To-day's Short Story. I CISTGUARD'S MUTINY, For two weeka the Pkraiginjgi Fettrel, a. big, three-masted schooner, had ploughed its way through the placid waters of the Pacific with a sameness that was exasperat- ing. "Since leaving port nothing—not even a threatened storm or a lively gale-llad í broken the monotony. The t-hip was bound for Brazil. with a cargo of wheat, and I was her only passen- gL-r—seekiug hea-ith in this manner accord- ing to my physician's urgent request. She wad captained by a sturdy old navigator, a man who on first, acquaintance might appear to he coid. di-;tent, and reserved, but, who proved in my case, at. least, to be exactly the opposite, for I soon found him a genial, heaxty, good fellow. He was strict with his men, but. nor, tyrannical, and he was a good story-teller. But monotony wad not to last all through the voyage. There was soon a singular and s initr change. One day. auouc' noon, at the beginning of tae third week a sailor named Bates was placed in irons for striking a meod-mate with a marlinspike and breaking his arm. The punishment was undoubtedly deserved, but there were angry Ulut trings and moe than one sullen face among the crew in con- sequence; for Bates, whose only fault was an uncontrollable temper, was a general favourite. But when the unfortunate man was found dead next morning, things began to look black for the officers. There wa» no sign of wound or struggle upon the body of the dead man. bat the atmosphere or the forecastle where he had been confined was odorous with the fumes of chloroform. I called the captain s atten- tion to thi. but he thought I must be mis- taken, and would noit be convinced, even vhen the ■xni^swain and one of the mates argued on my side. He declared that there wan norte of the drug on board, and uev-er h id oeen. Ami bo it happened that poor Late?? *as buried in the deep t?ea at the very hour at which he was to have been iibe- rated. At eight bells the following night, when tho first mate went on deck to relieve his fc- E t,%w--k) ttic ethe teitter had disappeared, and could iioc be found. I h^p-pened to be lean- j ing against the mizzen-niast smoking when, the alarm wiu given, and could have sworn that I had n smelling ohloroforai for half an hour, alchougii I did not caii the fact to mliid imtii the dreadful cry of Man over- was ttonrmled and hands piped on deck. A boat containing the fiNOt mate and four nieh was lowered it once, the ibbi,P was brought, about, aad two hours werl- spent in fruitless search. In the meantime every I accessible nook in the ship, which was tacking Ooaoek and forth in the locality, was inspected witn like r-svuLtts. At last the searching Party was taken on board and the ship rumed its course. The captain now took turns at the watch with the mate. and everything ran smoothly j1 till t.he following ni'gtot, or, rather, the next mortiim:—four bells of the first watch, Then. when he turned out to reli-eve the mate, that officer could not be found. The same efforts were made to fimd the missing man. and with the same results ad on the previous night, aDd the captain was nearly frantic. He was not only deeply grieved at the d-eath of his two officers, but greatly shocked and mystified at the strange manner of their disappearance. On both occasions the water aside from the heavy t)weH wa" conrp-ara lively smooth, the wind only brisk enough to fill the sails, and the Hj ars were shining. This, together wrth the fact- that both the mates were knowij to be «xp^'rt swimmers, so that they should, under ordinary circurasftances, have been able to keep afloat for hours, deepened the myft-erv. The captain would not admit that the •pm-ience of chloroform, i'f it existed at all, had anything to do with the mystery. On the afternoon following the second disappearance, the cap-tain called me into the cabin, shut and locked the door, and beckoned me to a chair at a ¡;;ma-U ta.ble. I saw nothing remarkable about this, •believing thai he only wished to talk over his troubles; but when he took a seat opposite me I noticed that his face was deathly pale and that his ligs were tightly compressed. My two owi-cerr, have been murdered, he fairly gapped. "Murdered!" I exclaimed. "I have foul play from the first. Ra-ve you etnv evidence?" "The best in the world. You have noticed the big Dane. Cist-guard?" That mild-looking fellow with, the re4 j be^rd?" Yes." j Why, certalniy; but you don't suspect j him. I hope?" Of course not. On the contrary, there is a. inn tiny on foot, and he—but here is a note he slipped into my hand a moment agD. Read it yourself. Unless you and I and this faithful fellow can outflght or outwit fifteen Iiell hooinds, we are doomed." With a face that must have been as white a^ the one before me, and a hand that was anything but steady, I picked up a sheet of paper which the oe-pta-in had thrown on the table, and wt-etd the following: CaPta,in.-I have just discovered a horrible plot. All the crew, except myself, ha-ve mutinied. The mates were knocked on the head and thrown overboard. You will share the same fate when you come on deck to relievo the watob to-night. unless you heed this warning. Meet me ten minutes before the close of the second dog-watch jkiit, aft the main hatchway, or send for m-e, for we are closely watched. I am surppoeed to side with the crew. The least mistake would be futal. Don't 1! the passenger. He may be all right, but I doubt it. For God's sa-ke, Captain, don't go near the rail. Don't tell the passenger," I muttered, as I looked at the oa.pt am, not only hQlM'Q-1 strkken at the contents of the note, bat surprised and hurt at the ameomplimentary reference to mye?eK. But the captain, who must have divined my thoughts, relieved my mind on this point, by eaying: That's all right. The fellow is only a trifle over-cautious. Don't mind. him. I would trust. you with the ship, and my life, too, for that matter. You see I have showed my conndence by allowing you to read the note. Now. I want your advice. Yoar assistance I shall count on without asking when the time comes." "Thank you, captain," I anawpred. "To start with, I should certainly not go on deck till it is tnne to meet the Dane, if I were you." My companion had now regained his composure to a certain extent, and sat for a moment drumming the talble with, his fingers. Who has the watch now?" I contiwaed presently. "Rut--n. the tail seaman with the red on the back of his hand," was the janswer He is acting as finst-ma-te, and I cave decided to give Jones the position of — j| DOWLAIS GIRLS' SCHOOL.-STANDARD IVA. A beautifully-printed Photograph mounted an cardboard, ready for framing, of any of the School Glasses whioh have appeared in the Eveaing Express will be Given Free in Exchange for 24 Front Pace Efiadingw, not more than six weeks old. cut out and sent to this office. This offer applies only to troupe marked Evening Express Photo. [" EVENING EXF-;Z:SS PROTO. second to-morrow. Both. are fairly good na-vigators. and I can't, unkierstand it. I could have sworn that thefce two men were How would it do to batten down the hatoh- way of the forecastle ?en part of the dogs are below at sup per and pumrp leaq into the rest of them.? I don t believe they are orm-ed, unless they have a, few knives. We ooald then make for the nearest I)ort." Better wait till you see the Dane," I replied. He maly be able to give you the name of the leader." For an hour or more we continued to plan. but without being able to decide on anything definite. At last it was agreed that I should go on deck and aee what could be learned there. In half an hour I returned with anything but good news. The men were talking guardedly in groups, and when I patoed near them they quickly dispersed. The big Dane was leaning over the rail near the log. silent and apparently watching with absorbed attention the receding, foam-clapped wavee in the Miip's wake. Before sundown all our weapons had been oaled, examined, and loaded, the captain and myself secreting the revolvers about OUT persons. and leaving the rifle for the Dane. The sky had clouded over late in the after- moon, and night, gloomy and foreboding, settled down on the schooner. "The very elements seem to be in sympathy with thifll cursed business," said the captain, when it begun to grow so dark in the cabin that we coald hardly make out each other's faces; "• and I feel as if the jig- was about up with me." As soon a? the la&, &treak of day had disappeared, the captain, revolver in hand, mounted the companion ladder, and stole softly on deck. I followed him part of the "way, but stopped, according to his directions, and stood with my head and .shoulders above the companien way, ready in ca.se of ieTBersreaey. to lend any assistance that might lie in my power. I never looked into a blacker night. The air was soft and warm, and fitful gusts Qf wind dashed a few cooling raindrops against nxv face as I held on to my revolver and tried to keep the receding form of the captain in view. But he disappeared aJmot-t hxstant-ly, and, owi-rag to the whistle of the wind iA the rigging, the groaning of the masts, and the creaking of the yiard-arrne, I a-s true ad the dead n).&t-fs ever were, until I got this wtarning from Cistguard. But he is right, my boy; he is right. All this comee from that unfortuniate Bates affair. I wonder who is the leader? If he could be snot cr placed hi irons, it might quell the others. Have you a pwt-ol?'' A smali pocket affair," I answered. "I havc, two large ones and a repeating rifle in my chest," continued the captain, could not hear his footsteps after he had gone half a down paces. He carried no lantern, but Several lights glimmered fore and- aft, dianoin-g and shifting unsteadily about, like veritable wi 1 l-o'-the-wisjfps. None, however, was near the mciin hatch-way, the place of meeting. Anxiously I waited, five, ten, fifteen minmtes, as nearly as I could reckon time, but neither sight nor sound brought intelligence of the captain. At last, I oould bea.r the suspense no longer, and I began to walk slowly alomlg tcwa-rds the bow. When I though I had reached the location of the hatchway, and was on the point of coming to a imit, I struck my foot against some- thing amd f«C—the planks of the deck seem- ing to open and engulf me- Whilst srtill descending through, space I realised wlnait had ha.ppen.ed-the hatchway bad been opened, and I had fallen into the hold. A second Later I found myself lying between two bags of wheat, more frightened than hart, and with the fum-es of chloroform aimofit suffocating me. Before trying to rise I discovered that I was not in total dark- nes, and that a dim light came from some- where, but not from above, I was sure. Presently a muffled groan reached me from the direction of the stern, and on looking over my shoulders I saw the stoopimig form of a man out limed by the rays of a lantern to front of him, about 20ft. awaor. I ga-iried my feet with wme difficulty, and was about to step forward, when the ship gave a lurch, and I was thrown lengthwise a-gainst the hull. Before I could stand up agaip the bent form assumed an upright pOiStdre, and I recognised the bag Dane. Muttering incoherently, he picked up the lantern and started towards the place where I had first fallen, off to my left. W'hether it was fear, the shock caused by J striking the hull, or the effects of the chloroform tliat kept me from trying to get up, I am not prepared to say, but I did not attempt to move hand or foot. .As the light drew near I discovered a rope dangling from the deck. When the Dane drew near this rope he deposited his lantern beside him, rubbed his big hard hands together with a loud rasping noise, and laughed a low, fiendish sort of chuckle, which chilled my blood. A moment later his merriment subsided, and, taking hold of the rope with one hand, he picked up the lantern with the other. I expected to see him run his arm through the handle of the lantern and go, hand over hand. through the hatchway, but he wae in no htrrry. and began to talk in a harsh undertone. So far, so good. Kirug Cistguard," he said, a million pounds of diamonds, sewed up in I sacks of silk, and all my own. Oh, what a royal present for my ebony princess! Fifteen days more and I shall reign supreme. The two mates and the captain I are now my loyal subjects, and to-morrow Slight the passenger will join them. Then come my hearties, Hntton and the little Jones, and so on down the list. Ha! ha! ha.! h,-a. Never until tha.t awful momerpt had I heard the blood-curdling laugh of a maniac, but I recognised it as quickly as if I had passed all my days inside the walls of a. madhouse. Before I knew it, my strength or oourage, or both, suddenly returned, and I arose cautiously to my feet, discovering at the same time the revolver which bad fallen from my hand when I stumbled on the deck. It was lying almoet at the feet of the Dane. Advancing slowly, I stooped, and was about to piok up the weapon, but before I could get hold of it the ship lurched aigain. I collided with the madman, and we both went down together. The revolver escaped me, the light in the lantern was extinguished, and there wae a beream, a. piercing cry of fright and a.rjguish, such as only a terror-stricken madman, can utter. And then with that awful shriek ringing in my ears, and the strong fingers of the demented Dane clutch- ing my throat, I became insensible. When consciousness returned I was lyirag in my berth; it was daylight; and Hutton was standing beside me. As soon as I was able to talk he told me tha/t just after dark on the previous evening a horrible cry was heard coming from the direction of the main hatchway, and that when the little Jones and several other sailors ruehed to the spot, the raving Dane was seen to elimtb up a rope from the hold. As soon as he gained the deck he ran sereamtng to the rail and threw himself into the sea. I was found more dead than alive, and taken to my cabin. Soon after the ca-ptain and the two mates were discovered gauged and bound near the spot where I hvad first seen the Dane. The captain recovered from the effects cf the chloroform which had been administered to him, and he was removed with the two officers who were still alive, butt too weak a;nd exhausted to stand on their feet for rnanlv hours. In two days all had recovered, and the Plunging Petrel was manned and officered as before, soave for the absence of Bates and the big Dane. All went well to the end of ) the voyage. The mutiny was only a,inyth in I the mind of the -madnyan.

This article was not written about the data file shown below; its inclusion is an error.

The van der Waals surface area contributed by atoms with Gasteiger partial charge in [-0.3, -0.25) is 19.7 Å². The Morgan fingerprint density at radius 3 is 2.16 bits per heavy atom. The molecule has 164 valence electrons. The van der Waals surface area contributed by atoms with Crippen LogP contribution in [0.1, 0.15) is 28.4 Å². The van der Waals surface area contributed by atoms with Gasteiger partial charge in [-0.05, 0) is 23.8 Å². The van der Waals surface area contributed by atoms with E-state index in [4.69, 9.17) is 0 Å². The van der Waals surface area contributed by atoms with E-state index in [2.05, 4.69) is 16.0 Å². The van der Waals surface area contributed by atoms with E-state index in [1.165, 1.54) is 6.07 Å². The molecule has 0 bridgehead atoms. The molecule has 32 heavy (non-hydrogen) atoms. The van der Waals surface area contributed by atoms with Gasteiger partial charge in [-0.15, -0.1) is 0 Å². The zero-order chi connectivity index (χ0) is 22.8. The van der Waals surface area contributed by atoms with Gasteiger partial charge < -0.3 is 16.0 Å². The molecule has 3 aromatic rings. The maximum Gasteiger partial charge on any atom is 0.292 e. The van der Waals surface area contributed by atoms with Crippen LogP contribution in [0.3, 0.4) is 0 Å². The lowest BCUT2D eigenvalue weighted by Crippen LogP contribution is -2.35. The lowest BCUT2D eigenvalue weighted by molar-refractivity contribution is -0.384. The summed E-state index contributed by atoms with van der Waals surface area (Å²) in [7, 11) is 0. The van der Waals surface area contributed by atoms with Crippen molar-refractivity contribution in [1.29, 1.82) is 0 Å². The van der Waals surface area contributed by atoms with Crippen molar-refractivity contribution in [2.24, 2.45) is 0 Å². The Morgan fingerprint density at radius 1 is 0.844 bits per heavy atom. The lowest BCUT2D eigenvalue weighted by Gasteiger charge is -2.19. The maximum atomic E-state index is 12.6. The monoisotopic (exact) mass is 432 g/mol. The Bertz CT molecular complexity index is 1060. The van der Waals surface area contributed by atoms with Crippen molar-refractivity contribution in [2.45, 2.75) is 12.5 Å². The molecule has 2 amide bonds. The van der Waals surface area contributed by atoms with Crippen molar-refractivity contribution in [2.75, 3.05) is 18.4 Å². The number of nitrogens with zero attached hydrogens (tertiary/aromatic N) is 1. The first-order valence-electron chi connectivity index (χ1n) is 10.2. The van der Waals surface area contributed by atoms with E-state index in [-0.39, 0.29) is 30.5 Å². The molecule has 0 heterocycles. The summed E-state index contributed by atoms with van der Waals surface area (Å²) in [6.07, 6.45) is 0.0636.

r?w?*\ r=??? THE ONE THING NEEDFUL for a quick meal, simply a teaspoonful of MELBO, fill up the cap with boilind watei and you have a refreshing, nutri- tious bouillon that braces you up like a tonic. The Melbourne Extract Co, Ld, Liverpool Hoe's SAUCE The name and fame of Hoes Sauce have been made on merit, and merit maintains the demand.